Snacks in the Stacks: Tug-o-War
This week I willingly fell for a targeted ad and snagged a copy of William Sitwell’s The Restaurant: A 2000-Year History of Dining Out. Now, after reading it, all I can think about is Treebeard the Ent. Specifically, how much of an absolute beast he would be in a tug-o-war competition. Think about it for a minute. Huge amounts of upper body strength plus roots he could sink deep into the ground? I’d feel very confident with him as the anchor on my squad and I would welcome any argument saying otherwise.
Sitwell’s supremely interesting book details pubs from Pompeii and the invention of the tablecloth. He discusses the rise and fall of celebrity chefs, including Gabriel-Charles Doyen, the private chef of Marie Antoinette. Once Robespierre beheaded his cake-eating patron, Doyen found himself without a job. When Doyen approached Robespierre demanding employment, he was greeted by Madame Guillotine’s sweet embrace. There is also a whole chapter dedicated to a man named Ibn Battuta, a 14th century Marco Polo-like traveler who may have been the world’s first food critic. Battuta was robbed by pirates! Much easier these days to just post on Yelp. Sitwell’s book maps out the history of restaurants by investigating world events that forced eating (and drinking) habits to change. Simply put, it was wonderful, I strongly suggest grabbing a copy for yourself.
So how on middle-earth do I associated a walking talking tree and the history of restaurants? By using the last piece of advice my father gave me when he dropped me off at college for the first time: “Don’t drink and talk about politics or religion.”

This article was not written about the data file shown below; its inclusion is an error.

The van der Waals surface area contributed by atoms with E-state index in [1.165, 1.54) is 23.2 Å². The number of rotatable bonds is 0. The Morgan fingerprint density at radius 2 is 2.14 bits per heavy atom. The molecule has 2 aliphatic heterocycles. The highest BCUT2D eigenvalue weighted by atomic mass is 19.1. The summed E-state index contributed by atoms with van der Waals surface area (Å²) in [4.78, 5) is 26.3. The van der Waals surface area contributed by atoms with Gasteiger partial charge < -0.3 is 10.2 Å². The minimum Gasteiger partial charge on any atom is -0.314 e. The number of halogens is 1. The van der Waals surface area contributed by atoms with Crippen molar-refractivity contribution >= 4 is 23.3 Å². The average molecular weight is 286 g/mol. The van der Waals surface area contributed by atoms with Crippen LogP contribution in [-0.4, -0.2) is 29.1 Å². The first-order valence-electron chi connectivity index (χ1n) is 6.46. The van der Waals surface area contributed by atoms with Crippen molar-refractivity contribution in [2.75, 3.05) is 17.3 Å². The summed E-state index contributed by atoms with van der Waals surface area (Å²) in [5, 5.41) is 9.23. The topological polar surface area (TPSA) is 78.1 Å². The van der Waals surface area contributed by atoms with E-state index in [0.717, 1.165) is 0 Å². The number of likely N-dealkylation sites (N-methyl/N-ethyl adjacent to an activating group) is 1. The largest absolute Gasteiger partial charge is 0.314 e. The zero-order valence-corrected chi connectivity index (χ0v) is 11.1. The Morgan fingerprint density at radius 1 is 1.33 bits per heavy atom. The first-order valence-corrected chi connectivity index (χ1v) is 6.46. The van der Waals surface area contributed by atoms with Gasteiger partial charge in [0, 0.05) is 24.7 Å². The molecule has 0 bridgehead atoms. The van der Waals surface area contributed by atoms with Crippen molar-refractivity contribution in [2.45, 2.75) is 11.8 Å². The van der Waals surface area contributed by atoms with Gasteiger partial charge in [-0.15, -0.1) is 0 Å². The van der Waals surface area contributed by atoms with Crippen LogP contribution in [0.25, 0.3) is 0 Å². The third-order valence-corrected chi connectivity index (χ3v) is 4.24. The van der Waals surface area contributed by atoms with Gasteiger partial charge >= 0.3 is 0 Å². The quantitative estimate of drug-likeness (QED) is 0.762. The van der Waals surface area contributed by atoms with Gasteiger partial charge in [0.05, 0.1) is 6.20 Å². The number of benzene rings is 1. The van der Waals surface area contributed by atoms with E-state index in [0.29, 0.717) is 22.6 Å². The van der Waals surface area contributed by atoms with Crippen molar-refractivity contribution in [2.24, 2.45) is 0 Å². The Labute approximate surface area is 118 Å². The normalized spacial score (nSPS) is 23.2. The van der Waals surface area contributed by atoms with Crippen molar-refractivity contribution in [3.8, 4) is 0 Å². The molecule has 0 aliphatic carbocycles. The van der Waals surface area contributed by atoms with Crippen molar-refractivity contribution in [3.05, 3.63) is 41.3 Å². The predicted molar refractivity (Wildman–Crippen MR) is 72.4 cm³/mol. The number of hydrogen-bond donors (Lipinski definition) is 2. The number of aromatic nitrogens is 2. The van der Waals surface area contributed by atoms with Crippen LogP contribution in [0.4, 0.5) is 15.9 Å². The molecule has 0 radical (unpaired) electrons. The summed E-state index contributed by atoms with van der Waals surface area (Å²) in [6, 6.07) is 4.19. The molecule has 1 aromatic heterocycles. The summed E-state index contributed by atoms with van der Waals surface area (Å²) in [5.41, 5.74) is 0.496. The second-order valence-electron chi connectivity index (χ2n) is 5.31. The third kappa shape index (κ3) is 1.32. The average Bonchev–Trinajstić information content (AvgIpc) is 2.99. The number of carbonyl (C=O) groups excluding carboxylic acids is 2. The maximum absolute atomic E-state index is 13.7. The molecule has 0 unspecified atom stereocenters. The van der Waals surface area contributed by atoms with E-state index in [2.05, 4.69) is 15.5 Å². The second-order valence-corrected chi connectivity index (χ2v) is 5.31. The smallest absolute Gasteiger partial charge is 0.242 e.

For the last 14 years I have been under the assumption that avoiding these topics while inebriated was a way to save yourself from heated discussions with strangers or over-argumentative friends. Save discussion of important matters for sober times. Keep drunken arguments for sports (Michael>Lebron) or pop culture (What house would you be in at Hogwarts? – Sorry pal, you’re most likely a Hufflepuff). Or perhaps my favorite topic of drunken debate, the fictional tug-o-war competition.
The rules are simple. With a group of 3-5 individuals take turns picking your best five-member tug-o-war team, one of which must be any human from any point of history. For the four fictional characters, you can’t duplicate “universes.” You can’t just pick Andre the Giant and four of the Avengers (you’d get smoked anyways). At the end of it all you have to defend your choices to your fellow drunkards. Over the years I have seen some wild picks. A friend of mine once wanted to pick Thomas the Tank Engine. The argument was that if Thomas could start facing away from the center of the “tug” he would be unstoppable. Another friend once picked Bender from Futurama as a tug-o-war was just another form of bending. My best team in order on the rope goes as follows: 1) DC Comic’s The Flash – his superior quickness should give my squad an immediate advantage 2) My human choice – 1998’s World’s Strongest Man champion, Magnus Samuelsson 3) Megatron, the supreme ruler of the Decpticons, arguably (that is the point) much stronger than Optimus Prime 4) Machamp, the four-armed body-building Pokémon and 5) Treebeard the Ent, my anchor. Whether or not my friends and I were just drunk-flexing our nerd knowledge, the debates that followed these tug-o-war creations were as riveting as they were ridiculous. But it always was, in my opinion, a far better use of our time than drunkenly arguing over anything of actual importance.